Dos Brazos del Rio Tigre, The Last Frontier
In the seventies campesinos rode and hiked into the wilderness areas of the Osa. Many came with just a bag of beans, machete and a plan to clear forest and claim land. The reverse alchemy of turning stupendous forest into poor pasture was official government policy and a default solution for rural poverty alleviation. On the heels of settlers followed gold miners and by the mid-eighty's more then 2,000 gold miners had invaded Corcovado National Park. Poaching was rampant. Both the rainforest and wildlife were greatly affected. Fortunately the government eventually rose to the occasion and paid the miners to leave. Since then the park, although still subject to poaching, has healed nicely, and wildlife is once more abundant.
Within the Osa you will find Dos Brazos, a town with a rich history and an even more prosperous future. Not more than 30 years ago, gold, and lots of it, was Dos Brazos’ claim to fame. Today Dos Brazos is a sleepy little village of just 300 inhabitants that lies in the richest location you can imagine, right at the border of the world famous Corcovado National Park where you can enjoy the newly opened El Tigre trail! Although gold mining is still practiced, the real wealth of the area is the captivating biodiversity found in the last remaining intact lowland tropical rainforest in Central America.
It’s a small oasis of civilization, surrounded by the jungle of the forest reserve that encompasses Corcovado. Although it’s a short 12-kilometer ride from the beautiful Golfo Dulce beaches of Puerto Jimenez, and just a little further from great wave riding in Matapalo, it’s a town that is barely known on the tourist circuit. From Dos Brazos you’ll find extensive walking trails into the jungle, with many waterfalls to see, the newly opened Cocorvado El Tigre trail, world class birding, night tours, horseback riding, gold panning and more are all available. There are two small grocers, a bar, and a Soda (cafe). So get off the beaten path, and make your way to Dos Brazos del Rio Tigre!
Cabo Matapalo, Peninsula de Osa
Along the coast of the Osa Peninsula, azure waves crash down on sand and rock, sending saltwater mist over the vast, sprawling jungle. Palm trees lean out from the interior of the lush forest toward the beaming sunlight of the beach. A visitor to this isolated coast might walk hours (or even an entire day) without meeting a single person. The Osa Peninsula is one of the last places in the world where virgin rainforests grows right to the high tide line. This junction of land and sea creates a unique zone that supports exceptional biodiversity and offers refuge for sea turtles, scarlet macaws, and other endangered species. Many terrestrial, freshwater, and saltwater species are ecologically connected here.
Known for its remoteness and named for the towering strangler fig, Matapalo is located in the Osa Peninsula, which has become Costa Rica's premier Eco-tourism destination far from the tourist filled beach towns. This little cape is a hidden paradise with breathtaking beaches, dense and pristine rainforest with ancient, colossal trees. Travelers come to Cabo Matapalo to experience raw nature and for world-class surfing in a peaceful, idyllic setting.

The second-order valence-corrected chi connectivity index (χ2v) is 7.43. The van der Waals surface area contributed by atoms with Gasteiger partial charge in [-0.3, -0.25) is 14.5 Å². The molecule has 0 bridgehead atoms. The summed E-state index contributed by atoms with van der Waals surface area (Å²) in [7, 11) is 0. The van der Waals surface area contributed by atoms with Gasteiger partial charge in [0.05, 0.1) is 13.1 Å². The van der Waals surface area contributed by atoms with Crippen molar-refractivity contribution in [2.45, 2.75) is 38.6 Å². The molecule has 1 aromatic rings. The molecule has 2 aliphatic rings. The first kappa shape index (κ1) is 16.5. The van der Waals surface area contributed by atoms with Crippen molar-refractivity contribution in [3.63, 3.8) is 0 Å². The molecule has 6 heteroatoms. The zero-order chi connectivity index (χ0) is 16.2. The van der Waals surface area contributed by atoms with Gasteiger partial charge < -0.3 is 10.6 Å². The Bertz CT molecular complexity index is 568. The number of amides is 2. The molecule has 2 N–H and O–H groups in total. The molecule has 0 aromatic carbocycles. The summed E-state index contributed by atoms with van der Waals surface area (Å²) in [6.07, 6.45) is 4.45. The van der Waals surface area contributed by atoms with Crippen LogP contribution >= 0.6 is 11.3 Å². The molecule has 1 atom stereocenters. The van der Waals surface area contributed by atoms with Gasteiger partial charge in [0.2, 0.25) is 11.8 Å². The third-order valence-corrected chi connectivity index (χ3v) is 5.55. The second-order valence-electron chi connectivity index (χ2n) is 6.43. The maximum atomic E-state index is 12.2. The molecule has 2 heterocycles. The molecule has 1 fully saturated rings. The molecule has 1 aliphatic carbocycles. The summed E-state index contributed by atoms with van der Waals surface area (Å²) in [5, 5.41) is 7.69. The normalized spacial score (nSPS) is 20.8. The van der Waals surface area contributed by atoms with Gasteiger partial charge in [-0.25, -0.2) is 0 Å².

Matapalo juts out into the Pacific Ocean marking the entrance to the tranquil Golfo Dulce, one of three tropical fjords in the world and home to humpback whales and dolphins. One may see exuberant wildlife like Scarlet Macaws, Brown Pelican and all breeds of Heron on the beaches as well as Toucan, Blue Morpho Butterflies and four species of monkey (White Face, Spider, Squirrel and Howler). Matapalo is a tranquil environment tucked in a hidden natural paradise. It has earned the Blue Ecological Flag (Bandera Azul Ecologica) for its dedicated effort in conservation and commitment to preserving the quality of the environment.
Surfing in Costa Rica and the Osa
A surfer’s paradise, Costa Rica has been a top surfing destination for some time now. The point breaks, beach breaks and perfect lefts and rights found here, all make this tiny Central American country a leading surfer hotspot in the world today. And with beaches that are usually very clean, pristine and rarely crowded, Costa Rica has indeed become a favorite surfer hangout, especially for those who want to take on some of the more challenging waves found on the planet.
With a fantastic coastal climate, year round warm water temperatures and both the Pacific and Atlantic coasts to contend with, Costa Rica has well over 50 famous surf breaks along its shoreline. Legendary and truly spectacular, the waves here are big and with the many reef breaks found along the coast, surfer’s here are in for hollow and fast rides. And though some of the surfer beaches maybe kind of hard to reach, due to poor road conditions, they are well worth the trip as the waves here are good all year round.
A trio of beaches cumulatively stretches for five miles along the southern point of the Osa peninsula. Playa Pan Dulce, or Sweat Bread Beach, a long right point break that needs a large swell to work. With ideal conditions, you can expect up to 500 yd tubular rides. This wave has several fast sections that break over a rocky bottom. Backwash Bay is just a ten minute walk from Pan Dulce, and bordered by ancient, colossal trees. A large, yet slow right that breaks over a reef in the middle of breathtaking Backwash Bay. Due to the steep beach, the waves generally jack up creating steep sections; great long-boarding. Matapalo’s most challenging southern break is at Playa Matapalo, where rough waves create entertaining but challenging conditions, because it faces the open ocean, it picks up more swells and is more consistent than nearby breaks. It is said when the tides are right, Matapalo's long breaks are some of the best in the country.